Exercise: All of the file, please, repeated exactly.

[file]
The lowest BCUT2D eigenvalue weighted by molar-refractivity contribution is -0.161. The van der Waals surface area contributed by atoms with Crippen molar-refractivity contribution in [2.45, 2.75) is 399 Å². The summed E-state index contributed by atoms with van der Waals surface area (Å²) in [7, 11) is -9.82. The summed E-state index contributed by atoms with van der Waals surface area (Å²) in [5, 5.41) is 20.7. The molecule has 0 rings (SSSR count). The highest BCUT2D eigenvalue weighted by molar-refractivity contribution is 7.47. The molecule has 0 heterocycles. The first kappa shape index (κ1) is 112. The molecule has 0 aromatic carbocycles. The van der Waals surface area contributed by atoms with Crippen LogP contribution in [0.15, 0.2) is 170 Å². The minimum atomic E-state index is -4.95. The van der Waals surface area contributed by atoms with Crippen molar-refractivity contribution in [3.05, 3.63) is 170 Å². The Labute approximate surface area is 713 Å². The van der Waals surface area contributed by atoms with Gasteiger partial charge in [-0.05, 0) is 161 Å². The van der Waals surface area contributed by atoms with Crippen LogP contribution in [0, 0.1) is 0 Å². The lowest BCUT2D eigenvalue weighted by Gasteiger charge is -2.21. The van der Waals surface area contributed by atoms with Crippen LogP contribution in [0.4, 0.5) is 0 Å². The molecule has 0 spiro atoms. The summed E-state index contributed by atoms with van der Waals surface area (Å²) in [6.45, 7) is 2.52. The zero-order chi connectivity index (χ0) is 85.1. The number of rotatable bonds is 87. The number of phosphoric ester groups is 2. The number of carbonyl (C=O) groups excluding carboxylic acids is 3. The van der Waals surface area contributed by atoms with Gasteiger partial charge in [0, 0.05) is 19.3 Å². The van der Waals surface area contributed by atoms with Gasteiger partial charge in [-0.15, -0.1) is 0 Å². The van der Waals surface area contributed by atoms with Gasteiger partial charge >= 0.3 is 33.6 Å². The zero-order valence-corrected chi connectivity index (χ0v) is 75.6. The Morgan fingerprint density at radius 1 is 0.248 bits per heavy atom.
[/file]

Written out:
The lowest BCUT2D eigenvalue weighted by molar-refractivity contribution is -0.161. The van der Waals surface area contributed by atoms with Crippen molar-refractivity contribution in [2.45, 2.75) is 399 Å². The summed E-state index contributed by atoms with van der Waals surface area (Å²) in [7, 11) is -9.82. The summed E-state index contributed by atoms with van der Waals surface area (Å²) in [5, 5.41) is 20.7. The molecule has 0 rings (SSSR count). The highest BCUT2D eigenvalue weighted by molar-refractivity contribution is 7.47. The molecule has 0 heterocycles. The first kappa shape index (κ1) is 112. The molecule has 0 aromatic carbocycles. The van der Waals surface area contributed by atoms with Crippen LogP contribution in [0.15, 0.2) is 170 Å². The minimum atomic E-state index is -4.95. The van der Waals surface area contributed by atoms with Crippen molar-refractivity contribution in [3.05, 3.63) is 170 Å². The Labute approximate surface area is 713 Å². The van der Waals surface area contributed by atoms with Gasteiger partial charge in [-0.05, 0) is 161 Å². The van der Waals surface area contributed by atoms with Crippen LogP contribution in [0, 0.1) is 0 Å². The lowest BCUT2D eigenvalue weighted by Gasteiger charge is -2.21. The van der Waals surface area contributed by atoms with Crippen LogP contribution in [0.4, 0.5) is 0 Å². The molecule has 0 spiro atoms. The summed E-state index contributed by atoms with van der Waals surface area (Å²) in [6.45, 7) is 2.52. The zero-order chi connectivity index (χ0) is 85.1. The number of rotatable bonds is 87. The number of phosphoric ester groups is 2. The number of carbonyl (C=O) groups excluding carboxylic acids is 3. The van der Waals surface area contributed by atoms with Gasteiger partial charge in [0, 0.05) is 19.3 Å². The van der Waals surface area contributed by atoms with Gasteiger partial charge in [-0.15, -0.1) is 0 Å². The van der Waals surface area contributed by atoms with Gasteiger partial charge >= 0.3 is 33.6 Å². The zero-order valence-corrected chi connectivity index (χ0v) is 75.6. The Morgan fingerprint density at radius 1 is 0.248 bits per heavy atom.